Understanding the NFL Rulebook

The NFL rulebook is a compendium of the official NFL rules. Issued each year by the NFL Rules committee, it changes from season to season to ensure fairness and player safety. 

Most of the rules are very straightforward. For example, an NFL season consists of 16 regular-season games and the field must be 360 feet long and 160 feet wide, with 30-foot end zones on either side. The crossbar on the goalpost must be 10 feet off the ground, and the posts must be 18 feet and 6 inches apart from each other.

Common Rules
It's easy to enjoy a football game if you know the basic rules, which include the following:

  • False Start: No member of the team that has posession of the ball can move before the ball is snapped by the center. If an offensive player flinches and draws the defending team to move, this is penalized as inducement.
  • Encroachment: No member of the defending team can move across the line of scrimmage and make contact with an opponent before the ball is snapped by the center of the team with the ball. The defenders at the front of the line also cannot move before the ball is snapped if they take a three-point stance, supporting the body with their legs and one hand on the field.
  • Neutral Zone Infraction: This is similar to encroachment, but the defensive player doesn't make contact with an opponent, he simply gets his opponent to move. An offsides penalty is called if a defender lines up too close to the opposing team before the snap.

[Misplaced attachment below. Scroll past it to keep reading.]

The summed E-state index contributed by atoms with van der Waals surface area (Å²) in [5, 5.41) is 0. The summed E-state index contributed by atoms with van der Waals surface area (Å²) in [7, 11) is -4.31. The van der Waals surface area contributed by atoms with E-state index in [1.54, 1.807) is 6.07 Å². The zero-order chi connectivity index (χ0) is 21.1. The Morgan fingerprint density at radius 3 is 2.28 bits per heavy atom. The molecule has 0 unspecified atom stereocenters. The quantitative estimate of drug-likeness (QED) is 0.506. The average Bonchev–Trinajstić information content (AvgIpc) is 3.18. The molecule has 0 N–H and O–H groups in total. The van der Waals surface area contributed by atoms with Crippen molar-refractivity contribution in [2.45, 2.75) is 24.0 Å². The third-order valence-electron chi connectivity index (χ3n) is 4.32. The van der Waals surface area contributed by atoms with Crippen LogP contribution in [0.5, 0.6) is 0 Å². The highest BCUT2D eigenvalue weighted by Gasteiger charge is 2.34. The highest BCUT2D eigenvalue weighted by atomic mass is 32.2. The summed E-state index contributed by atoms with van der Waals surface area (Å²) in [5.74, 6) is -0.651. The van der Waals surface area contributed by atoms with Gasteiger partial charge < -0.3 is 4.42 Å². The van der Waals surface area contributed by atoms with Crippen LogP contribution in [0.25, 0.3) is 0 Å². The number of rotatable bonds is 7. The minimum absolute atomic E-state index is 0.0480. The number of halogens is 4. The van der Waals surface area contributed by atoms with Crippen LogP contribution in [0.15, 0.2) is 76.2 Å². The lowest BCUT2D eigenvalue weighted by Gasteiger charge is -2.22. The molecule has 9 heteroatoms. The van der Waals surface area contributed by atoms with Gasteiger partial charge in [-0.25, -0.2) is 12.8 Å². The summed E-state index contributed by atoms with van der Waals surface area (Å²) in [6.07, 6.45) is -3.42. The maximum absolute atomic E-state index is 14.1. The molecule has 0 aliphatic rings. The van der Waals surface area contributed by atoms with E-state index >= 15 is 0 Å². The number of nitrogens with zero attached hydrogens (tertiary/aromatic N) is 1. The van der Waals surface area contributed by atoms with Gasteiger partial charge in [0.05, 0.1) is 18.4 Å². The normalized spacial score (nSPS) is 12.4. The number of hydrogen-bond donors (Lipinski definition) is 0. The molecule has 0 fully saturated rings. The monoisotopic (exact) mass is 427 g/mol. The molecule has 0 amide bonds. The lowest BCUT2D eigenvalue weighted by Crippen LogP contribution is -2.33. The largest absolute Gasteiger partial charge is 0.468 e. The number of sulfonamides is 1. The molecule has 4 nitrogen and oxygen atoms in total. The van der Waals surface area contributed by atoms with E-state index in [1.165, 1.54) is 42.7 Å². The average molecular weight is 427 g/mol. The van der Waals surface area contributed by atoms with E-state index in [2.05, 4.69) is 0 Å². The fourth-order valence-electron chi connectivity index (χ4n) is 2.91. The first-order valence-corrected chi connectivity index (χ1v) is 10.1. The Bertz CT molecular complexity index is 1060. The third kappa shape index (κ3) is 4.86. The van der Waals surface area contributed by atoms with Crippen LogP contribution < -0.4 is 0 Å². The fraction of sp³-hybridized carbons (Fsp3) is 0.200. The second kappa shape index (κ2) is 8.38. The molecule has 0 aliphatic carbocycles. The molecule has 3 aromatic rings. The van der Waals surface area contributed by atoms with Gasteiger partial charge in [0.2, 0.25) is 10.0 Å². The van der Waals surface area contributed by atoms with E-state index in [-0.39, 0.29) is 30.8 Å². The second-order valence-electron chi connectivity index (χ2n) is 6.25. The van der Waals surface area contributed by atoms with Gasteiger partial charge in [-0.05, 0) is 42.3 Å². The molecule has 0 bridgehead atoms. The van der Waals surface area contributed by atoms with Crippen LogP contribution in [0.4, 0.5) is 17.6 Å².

• Intentional Grounding: As long as the quarterback remains in the pocket behind his defenders, he must attempt to throw a pass to a player who can make the catch or fall to the ground with the ball if defenders are about to sack him. Once the quarterback moves out of the pocket, he can throw the ball to the ground or out of bounds to avoid a sack.
  • Pass Interference: When the ball is in the air, any player able to catch it has the right to do so. Players cannot tackle a receiver before he can get the ball, pull him down or grab his arms or hands to prevent him from getting the ball. This rule applies to both the team with the ball and the defenders; offensive pass interference is called if a wide receiver prevents a defender from making an interception by grabbing his hands or tackling him before he can catch the ball. This is one of the most severe penalties in the game, as the ball is placed at the place where the penalty occurred.
  • Out of Bounds: When a player catches the ball, both of his feet must touch the ground before he goes out of bounds on the sidelines. This rule was changed before the 2008 season so that a player who is pushed out of bounds while in the air is considered out of bounds. In previous years, a force out was considered an in-bounds catch if the official determined that the player would have landed in bounds without the push.

Player Safety Rules
Certain rules exist to prevent players from severe injury. These dictate how and when a player can be tackled.

  • Face Mask: No player can grab another player's face mask and use it to tackle him or bring him to the ground. This is the most severe regular penalty in the game, resulting in a 15-yard penalty for the offending team.